Undeniable Truths for Theological Reflection (#15)

And so we come to the end of my mostly tongue-in-cheek list of “Undeniable Truths for Theological Reflection.”

15. The practice of doing theology requires the honest appropriation of lessons learned from history. We cannot handle the text of Scripture honestly today if we ignore, or even worse, disparage the work of theologians in our near or ancient past. This is true both of those theologians with whom we agree, and with whom we disagree. To borrow a phrase, “Those who do not learn from history (or past theology) are doomed to repeat it.” History is a beautiful thing.
15.a.  However, the above truth does not mean that we slavishly follow every conclusion reached by earlier theologians. We must read theology with a discerning eye, knowing that all humans are capable of great spiritual insight, and all humans are capable of great sin. We are to respect our forefathers and foremothers, not worship them.

This “truth” reveals a long-simmering pet peeve of mine, which I find within congregations of the Churches of Christ, but also within virtually every nook and cranny of Christianity (real or imagined). That peeve is that this generation believes that this generation is the ONLY generation to have everything all figured out, that earlier generations were populated with ignorant boobs, and that future generations will only screw up what this generation has perfected.

I am so tired of a cabal of cultural observers who have anointed the coming generation of “millennials” as the smartest, the brightest, the most observant and intellectually astute generation to have ever walked the face of the earth. I remember reading a report by someone who had interviewed a group of graduating theology students that was so gushing it was nauseating. According to that observer, the group of 22-25 year olds that he was visiting with was so theologically radiant as to overcome the light of the sun.

Really? A generation that has not, or has barely, reached their 30th birthday, and they have already “understood all mysteries and have obtained all knowledge”?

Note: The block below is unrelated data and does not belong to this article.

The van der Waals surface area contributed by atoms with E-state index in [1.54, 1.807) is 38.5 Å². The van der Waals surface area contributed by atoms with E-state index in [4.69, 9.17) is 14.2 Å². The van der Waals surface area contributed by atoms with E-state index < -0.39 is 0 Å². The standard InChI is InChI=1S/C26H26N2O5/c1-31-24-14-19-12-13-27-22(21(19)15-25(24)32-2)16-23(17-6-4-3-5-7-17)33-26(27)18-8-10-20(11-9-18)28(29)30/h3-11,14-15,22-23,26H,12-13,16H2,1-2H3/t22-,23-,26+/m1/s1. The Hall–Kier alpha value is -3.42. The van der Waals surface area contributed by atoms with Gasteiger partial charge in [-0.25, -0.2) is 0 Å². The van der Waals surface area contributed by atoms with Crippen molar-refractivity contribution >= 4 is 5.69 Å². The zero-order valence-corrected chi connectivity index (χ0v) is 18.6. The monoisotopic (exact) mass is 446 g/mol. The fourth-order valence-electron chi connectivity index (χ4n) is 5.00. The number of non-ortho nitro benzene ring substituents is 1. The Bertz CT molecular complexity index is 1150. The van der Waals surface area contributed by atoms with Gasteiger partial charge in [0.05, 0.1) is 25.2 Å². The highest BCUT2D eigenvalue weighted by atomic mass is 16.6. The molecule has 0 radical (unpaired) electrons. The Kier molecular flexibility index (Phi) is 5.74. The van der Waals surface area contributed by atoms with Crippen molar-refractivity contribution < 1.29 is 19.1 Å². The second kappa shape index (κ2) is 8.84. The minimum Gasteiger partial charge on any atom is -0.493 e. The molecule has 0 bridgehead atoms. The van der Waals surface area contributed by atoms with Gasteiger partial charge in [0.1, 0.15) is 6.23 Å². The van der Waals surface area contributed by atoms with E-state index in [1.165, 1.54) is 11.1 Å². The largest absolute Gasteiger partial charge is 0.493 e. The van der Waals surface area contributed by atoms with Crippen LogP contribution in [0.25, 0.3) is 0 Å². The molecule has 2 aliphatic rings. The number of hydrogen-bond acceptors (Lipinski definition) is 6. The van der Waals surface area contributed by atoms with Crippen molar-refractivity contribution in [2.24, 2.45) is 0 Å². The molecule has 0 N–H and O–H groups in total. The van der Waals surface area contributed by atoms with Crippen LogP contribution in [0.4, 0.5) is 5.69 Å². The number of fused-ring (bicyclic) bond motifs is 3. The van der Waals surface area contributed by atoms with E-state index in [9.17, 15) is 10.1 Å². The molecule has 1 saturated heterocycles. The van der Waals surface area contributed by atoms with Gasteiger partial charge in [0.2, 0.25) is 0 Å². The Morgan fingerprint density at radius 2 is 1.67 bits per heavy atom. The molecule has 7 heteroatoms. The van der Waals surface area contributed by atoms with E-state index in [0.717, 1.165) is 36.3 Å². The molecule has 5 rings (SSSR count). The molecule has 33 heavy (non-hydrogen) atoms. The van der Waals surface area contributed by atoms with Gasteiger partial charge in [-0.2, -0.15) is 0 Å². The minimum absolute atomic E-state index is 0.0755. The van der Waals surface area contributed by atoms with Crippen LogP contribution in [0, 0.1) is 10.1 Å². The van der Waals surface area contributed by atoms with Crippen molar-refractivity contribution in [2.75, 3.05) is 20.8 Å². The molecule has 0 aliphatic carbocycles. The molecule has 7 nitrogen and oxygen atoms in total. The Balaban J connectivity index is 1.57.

A little confession here, but I am half-way through my fifth decade, and I am only now starting to understand the questions, let alone have any idea about the answers.

Which brings me to my point in Undeniable Truth #15 and 15a. Theology is second only to the field of History that is bound to a study of the past. The old maxim that we are gnats standing on the shoulders of giants is hyperbole, but a warranted hyperbole. We cannot understand our present, let alone make any projections about the future, unless we have a deep and broad understanding about our past.

Where this particular truth disturbs me the most is within my fellowship of the Churches of Christ. To be blunt: the average member of a Church of Christ is pathetically ignorant of his or her spiritual heritage. I don’t just mean historically foggy – I mean historically blind. I hear it in comments both from the pulpit and from the pew. It is embarrassing to hear it from the pew – it is revolting to hear it from the pulpit. For far too many people, the past 2,000 years of Christian theology simply do not exist. It is not that this history is minimized – it is excised! But what that leaves is a person who is struggling to live the life of discipleship with no memory. Imagine waking up each morning with absolutely no memory. How could you function? Yet, we attempt the same impossible task each and every time we disparage or remove any attempt to learn from Christian history.